A master mechanic named Elijah G. Otis invented the elevator here in 1853, and for many of the 130 years since the Otis Elevator Co. was the city's largest employer.

But now the sprawling complex is quiet. By summer the last 227 employes will be laid off and Otis will be gone, leaving behind an acrimonious debate over whether it profited unfairly from $14 million in urban renewal grants by building a new factory that it cannot use and now wants to rent at a profit.

"If Otis leaves this city a little bloodied," Mayor Angelo Martinelli declared, "then I'll have accomplished what I set out to do.

"I'm a conservative Republican," he said. "Believe me, I think there's a place for profit. But what they have done is rape, pure and simple, at the taxpayers' expense."

In many ways, Otis' departure is a familiar story: an aging industrial facility, overtaken by new technology, shuts down in a depressed city. But it also raises the unusual question of whether a corporation, by accepting government money with a promise to expand, has any moral responsibility to stay in business.

The sloping land where the complex's ninth and newest building sits was a slum area until a now-defunct urban renewal program provided federal, state and local money for Yonkers to acquire and develop the property and sell it to Otis.

When the grants were awarded in 1972, company officials said they planned to increase their 1,300-member work force to more than 2,000. But that was before several events occurred that Otis officials say they could not have foreseen.

First, Otis was taken over by an international conglomerate, United Technologies Corp. Second, the demand for elevators plunged as the high-rise construction market went into a slump. And most important, the mechanical devices that Otis makes at the Yonkers plant, such as the "controller" and "selector" that tell the elevator where to stop, were being replaced by microprocessors.

Faced with decaying facilities, high union wages and a changing market, United Technologies announced last Thanksgiving that it was closing the plant. The Otis subsidiary will continue to make 20,000 elevators a year at 26 plants around the world, but not in Yonkers.

The shutdown has come as a severe blow to this New York City suburb, which has been in financial straits since it went into default in 1975 and had to be bailed out by the state. Martinelli has threatened to sue Otis, but the city's coffers are so bare that he is taking up collections from local unions, colleges and law firms.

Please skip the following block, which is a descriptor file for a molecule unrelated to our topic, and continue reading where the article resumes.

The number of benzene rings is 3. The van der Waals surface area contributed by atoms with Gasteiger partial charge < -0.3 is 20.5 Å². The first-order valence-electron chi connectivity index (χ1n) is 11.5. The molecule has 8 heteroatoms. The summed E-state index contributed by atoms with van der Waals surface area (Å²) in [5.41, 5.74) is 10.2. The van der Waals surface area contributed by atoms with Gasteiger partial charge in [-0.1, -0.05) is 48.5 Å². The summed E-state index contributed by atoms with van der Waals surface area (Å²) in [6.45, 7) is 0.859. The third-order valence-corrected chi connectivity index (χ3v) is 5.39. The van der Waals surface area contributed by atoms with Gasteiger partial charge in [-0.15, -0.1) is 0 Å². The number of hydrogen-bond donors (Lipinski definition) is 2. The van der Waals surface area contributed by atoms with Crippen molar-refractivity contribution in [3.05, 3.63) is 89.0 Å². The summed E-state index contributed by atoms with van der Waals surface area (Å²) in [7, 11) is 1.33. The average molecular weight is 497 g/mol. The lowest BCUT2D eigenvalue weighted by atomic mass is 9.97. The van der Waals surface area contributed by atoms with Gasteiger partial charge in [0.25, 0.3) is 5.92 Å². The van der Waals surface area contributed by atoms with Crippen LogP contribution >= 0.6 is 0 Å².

The flamboyant Martinelli, whose printing business once stood on the Otis site, was one of the original opponents of the expansion. He went to court to block the federal grants as an unwarranted gift to a private company.

After spending $14 million to move 30 firms (including Martinelli's) and 350 families and demolish their buildings, the city sold the property to Otis for $1.3 million, which Martinelli contends was a fraction of its market value.

"We wouldn't have given them this money for them to go into the real estate business," he said. "They told me as late as January, 1982, that they were not closing the plant. They were lying through their teeth."

Otis officials, however, say they passed up a better property in New Jersey and undertook the $10 million expansion as a favor to Yonkers. "I don't think we would've spent $10 million if we didn't think we'd still be here," said plant manager William Drummond, who has worked here for 39 years.

Peter Thompson, a spokesman for United Technologies, said Otis never promised to remain open indefinitely when it accepted the grant.

"It was a business decision," he said of the shutdown. "We signed a contract and we fulfilled all our obligations. I don't think it's a moral question."

Federal officials offer a similar response.

"I do not believe the federal government has any continuing responsibility in this case," said Donald Dodge, a community planning official in the Department of Housing and Urban Development. "It is a local dispute. The city did benefit for the period of time the company was operating."

Martinelli insists the company could get major union concessions if it agreed to modernize the plant. He has vowed to stop Otis from leasing the 635,000 square feet of vacant space at the plant.

"If they have a company in mind, I'll try to talk them into going somewhere else," Martinelli said. "If Otis had gone out of business, it would be another matter. But they have dissipated their business and taken it all over the world."

"This is another emotional outburst by the mayor," Thompson responded. "He said he would do everything he could possibly do to embarrass United Technologies, and this is part of his campaign." CAPTION: Picture, Main Otis Elevator Co. plant was built with $14 million in urban renewal grants but the company is pulling out now and wants to rent it for profit. AP